According to the agency, these reports would combine Medicare claims data with private-sector claims data to identify which physicians and hospitals provide the highest quality, most cost-effective care to patients. In this initiative, the CMS would provide standardized extracts of Medicare claims data from Parts A, B and D for a fee to qualified entities that have the capacity to process the data accurately and safely. The data could then be used only to evaluate provider and supplier performance and generate public reports detailing those results.
The rule also calls for these organizations to share their reports confidentially with providers and suppliers before they're released in an effort to prevent mistakes. Meanwhile, publicly released reports would include only aggregated information, which means individual patient and beneficiary information would not be shared or available.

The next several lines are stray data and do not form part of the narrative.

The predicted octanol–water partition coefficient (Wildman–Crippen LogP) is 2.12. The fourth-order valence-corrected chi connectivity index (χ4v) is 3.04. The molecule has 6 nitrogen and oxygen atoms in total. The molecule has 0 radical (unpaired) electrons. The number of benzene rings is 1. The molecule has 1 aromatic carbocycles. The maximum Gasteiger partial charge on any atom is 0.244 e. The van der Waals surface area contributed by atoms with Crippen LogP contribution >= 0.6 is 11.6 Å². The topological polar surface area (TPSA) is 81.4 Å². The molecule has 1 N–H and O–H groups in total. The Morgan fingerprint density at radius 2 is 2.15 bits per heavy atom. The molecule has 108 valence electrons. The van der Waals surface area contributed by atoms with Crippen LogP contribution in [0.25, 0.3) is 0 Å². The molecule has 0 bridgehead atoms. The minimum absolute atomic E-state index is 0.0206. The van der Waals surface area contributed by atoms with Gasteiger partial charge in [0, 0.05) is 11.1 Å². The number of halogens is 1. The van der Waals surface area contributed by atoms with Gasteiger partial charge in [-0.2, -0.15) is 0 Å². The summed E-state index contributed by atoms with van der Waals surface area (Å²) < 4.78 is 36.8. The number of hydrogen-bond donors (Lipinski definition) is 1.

“Making more Medicare data available can make it easier for employers and consumers to make smart decisions about their healthcare,” CMS Administrator Dr. Donald Berwick said in a statement about the proposed rule. “Performance reports that include Medicare data will result in higher quality and more cost-effective care.”
"Any applicant who meets the criteria in the final rule is eligible to become a qualified entity, and we do not want to predict which organizations will be granted that designation," Brian Chiglinsky, a CMS spokesman, wrote in an e-mail. "However, there are many regional organizations who have already begun measuring provider performance and reporting that performance to the public. Wisconsin Health Information Organization, Pacific Business Group on Health and Minnesota Community Measurement are some examples of the many organizations who are providing consumers valuable information on provider performance today."
The proposed rule will be published in the Federal Register on June 8, and the CMS will accept public comments for 60 days following that date.